In respect of the judiciary and of judges of the High Court, I hope that the noble and learned Lord the Lord Privy Seal will do his best to set my mind at rest by assuring me that the provisions contained in the Bill are not simply the means by which to regularise a process that is now secretly under way; rather, that those in the Irish Republic both have been and are being consulted in respect of judicial appointments in Northern Ireland. We shall return to the matter at other points in the Bill where, for no good or accountable reason that I can think of, special consideration is to be given to bodies within the Irish Republic which are not helpful either in a practical sense or in any sense, given the disquiet that such matters can cause in Northern Ireland.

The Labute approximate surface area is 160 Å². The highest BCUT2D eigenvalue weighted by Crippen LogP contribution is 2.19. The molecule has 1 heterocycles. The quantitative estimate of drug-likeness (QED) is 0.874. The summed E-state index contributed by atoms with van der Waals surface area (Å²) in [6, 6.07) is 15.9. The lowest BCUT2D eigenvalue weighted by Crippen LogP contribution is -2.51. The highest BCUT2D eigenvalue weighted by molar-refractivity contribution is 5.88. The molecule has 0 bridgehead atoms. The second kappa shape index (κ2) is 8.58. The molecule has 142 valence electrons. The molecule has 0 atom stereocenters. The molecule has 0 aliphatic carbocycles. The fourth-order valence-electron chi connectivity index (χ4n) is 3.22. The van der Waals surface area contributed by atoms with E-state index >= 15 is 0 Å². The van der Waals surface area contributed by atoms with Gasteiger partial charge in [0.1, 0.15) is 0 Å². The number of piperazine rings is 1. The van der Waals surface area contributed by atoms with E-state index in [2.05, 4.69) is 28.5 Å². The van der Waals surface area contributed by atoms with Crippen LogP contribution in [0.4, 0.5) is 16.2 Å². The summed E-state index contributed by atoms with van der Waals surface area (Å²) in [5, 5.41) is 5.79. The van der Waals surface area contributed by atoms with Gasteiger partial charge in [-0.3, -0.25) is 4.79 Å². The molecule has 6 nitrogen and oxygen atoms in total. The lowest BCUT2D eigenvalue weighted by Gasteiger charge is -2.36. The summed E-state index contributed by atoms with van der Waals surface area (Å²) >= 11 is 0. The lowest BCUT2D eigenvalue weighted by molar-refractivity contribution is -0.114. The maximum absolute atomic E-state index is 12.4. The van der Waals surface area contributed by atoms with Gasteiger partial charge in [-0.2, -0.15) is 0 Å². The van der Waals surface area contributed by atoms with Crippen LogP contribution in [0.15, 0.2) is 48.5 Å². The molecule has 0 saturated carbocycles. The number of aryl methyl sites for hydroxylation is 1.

The Lord Privy Seal will do us all a service if he can let me know on which occasions in recent times consultation has been held in respect of the appointment of High Court judges either with government Ministers or perhaps, more discreetly, through the Law Commission. We need to know exactly what is the level of liaison and whether the form of appointment that has been outlined in the Bill before us is to facilitate it even further.

I wish to raise one or two other matters. In Grand Committee on 11th June, the noble Baroness, Lady Scotland, indicated at col. CWH13 of Hansard that the implementation of the Bill and its various elements would take place in stages. I do not wish to stray on to matters which will be discussed later, but my own experience suggests that there has been precipitate activity in the Northern Ireland Office and that matters which are only just at the consultation stage are being overridden by the implementation process. To put it in colloquial terms, someone is at his work.